Maetrics is a global, full service life sciences consultancy firm that has worked with 4 of the top 5 medical device companies, 8 of the 10 top pharmaceutical companies and 6 of the top 10 biomanufacturing companies.
Given Maetrics’ breadth of experience and expertise, I wanted to sit down with Edward Tomlinson, Managing Director of Maetrics, to hear his opinions on the challenges that medical device manufacturers and the industry as a whole will face in the years ahead.
So Edward, how would you say the medical device industry is progressing as a whole?
By any financial method of analysis the industry is doing very well. It is growing faster than pharmaceuticals, there continues to be a robust series of mergers/acquisitions and as the global population both grows and ages there is an ongoing upturn in the addressable market for their products. Adoption of technologies such as mobile or e-Health and 3, or 4-D printing promises many new avenues of treatment.
However not everything is all roses. The regulatory agencies around the world are increasing their level of oversight in all areas from product development and approval through manufacturing, sales and marketing practices and post launch patient safety monitoring. Further, the revenue and margin from product sales is increasingly dependent on patient outcomes. In order to protect their market position companies need to not only improve their financial performance to avoid becoming a takeover target but must also up their game in product development, compliance and safety to avoid any quality related liabilities.
What factors could potentially effect industry growth in this sector?
If post-merger companies fall victim to some of the same problems we have seen in the pharmaceutical and biotech sector then we will see a downturn in the productivity of the development groups and difficulty achieving the promised synergies by any means other than significant headcount reductions.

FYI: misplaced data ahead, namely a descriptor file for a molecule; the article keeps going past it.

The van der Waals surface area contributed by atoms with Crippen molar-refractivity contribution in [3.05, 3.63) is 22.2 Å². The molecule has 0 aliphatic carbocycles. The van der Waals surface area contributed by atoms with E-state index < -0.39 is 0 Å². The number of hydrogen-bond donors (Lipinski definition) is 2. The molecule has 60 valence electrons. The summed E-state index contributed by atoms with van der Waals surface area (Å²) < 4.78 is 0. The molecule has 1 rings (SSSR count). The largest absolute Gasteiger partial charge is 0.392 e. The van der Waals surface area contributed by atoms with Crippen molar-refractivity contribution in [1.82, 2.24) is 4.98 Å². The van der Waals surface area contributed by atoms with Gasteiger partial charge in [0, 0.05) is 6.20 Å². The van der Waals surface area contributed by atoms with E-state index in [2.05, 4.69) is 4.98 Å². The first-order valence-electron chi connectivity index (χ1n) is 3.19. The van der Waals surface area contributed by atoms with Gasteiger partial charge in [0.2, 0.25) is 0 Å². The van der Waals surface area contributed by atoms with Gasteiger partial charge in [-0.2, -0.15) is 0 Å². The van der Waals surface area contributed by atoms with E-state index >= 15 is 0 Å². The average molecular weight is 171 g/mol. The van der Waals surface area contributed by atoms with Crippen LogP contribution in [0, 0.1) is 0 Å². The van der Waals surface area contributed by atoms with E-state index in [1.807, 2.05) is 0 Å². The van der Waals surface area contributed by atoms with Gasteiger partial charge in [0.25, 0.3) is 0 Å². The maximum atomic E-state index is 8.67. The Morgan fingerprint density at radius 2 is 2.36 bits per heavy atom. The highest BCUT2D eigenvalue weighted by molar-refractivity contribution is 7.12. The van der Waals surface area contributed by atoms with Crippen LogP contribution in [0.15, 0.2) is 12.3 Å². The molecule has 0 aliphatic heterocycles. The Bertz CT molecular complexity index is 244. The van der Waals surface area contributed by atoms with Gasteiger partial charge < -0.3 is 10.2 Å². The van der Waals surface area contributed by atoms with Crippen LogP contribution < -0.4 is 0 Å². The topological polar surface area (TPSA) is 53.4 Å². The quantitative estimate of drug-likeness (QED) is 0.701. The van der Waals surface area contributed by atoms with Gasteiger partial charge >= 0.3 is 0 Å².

There is also the risk of disruptive technologies – for example, if someone invents a polio vaccine, there is no longer a market for iron lungs, or if bariatric surgery does, indeed, cure type II diabetes then the market for blood sugar testing, insulin pumps and all the devices that go along with cardiac and circulatory issues will also go away. As electronic technologies such as cell phones, remote monitoring etc., become more established we may see many more unexpected disruptions to traditional diagnostic and treatment models.
What do you feel are the most pressing challenges that medical device manufacturers are facing today?
Complexity and proliferation.
What we mean by that is the complexity of the products with a wide variety of materials, sophisticated design, on board electronics etc., is extremely difficult to manage from a design and change control perspective, not to mention field service! This is compounded by the sheer number of SKU’s that large companies must manage. As more and more of this information enters the public domain, e.g. via the FDA’s UDI ruling the ability of firms to stay on top of product configuration information over the life cycle of the product is critical. Post merger companies need to be able to adopt a “standard model” approach to capturing and maintaining product related information. These companies have well defined post merger integration plans and spend a lot of effort to consolidate financial reporting systems but rarely invest in areas quality and compliance related areas such as supplier, product definition or complaints management.
What are some of the challenges that manufacturers face when it comes to managing supplier and CMO relationships?
The end to end process of determining first to outsource some (or all!) manufacturing through supplier/contractor selection and approval and forward though multiple batches of product has many competing perspectives. Procurement and SCM want low cost, on time highly flexible supplies, QA wants product that meets specs and maintains long term stability studies and Compliance wants minimal risk.
Negotiating a Supplier Agreement that embodies and addresses all of these competing priorities is a challenge, but when all is said and done the agreement is only “words”. The real test is how well the supplier complies with both the intent and spirit of the agreement. There is a great deal to be said for the “trust but verify” model. Multi-day CMO site visits are expensive and time consuming. Companies who use multiple CMO’s need to develop highly sensitive Risk Assessment methodologies to inform decisions regarding survey or desk audits vs. ion site and in person audits.
To find out more about overcoming the current and emerging challenges, and to hear more from Maetric’s Managing Director, Edward Tomlinson, check out the American Medical Device Summit taking place in Chicago on September 21st-22nd, 2015.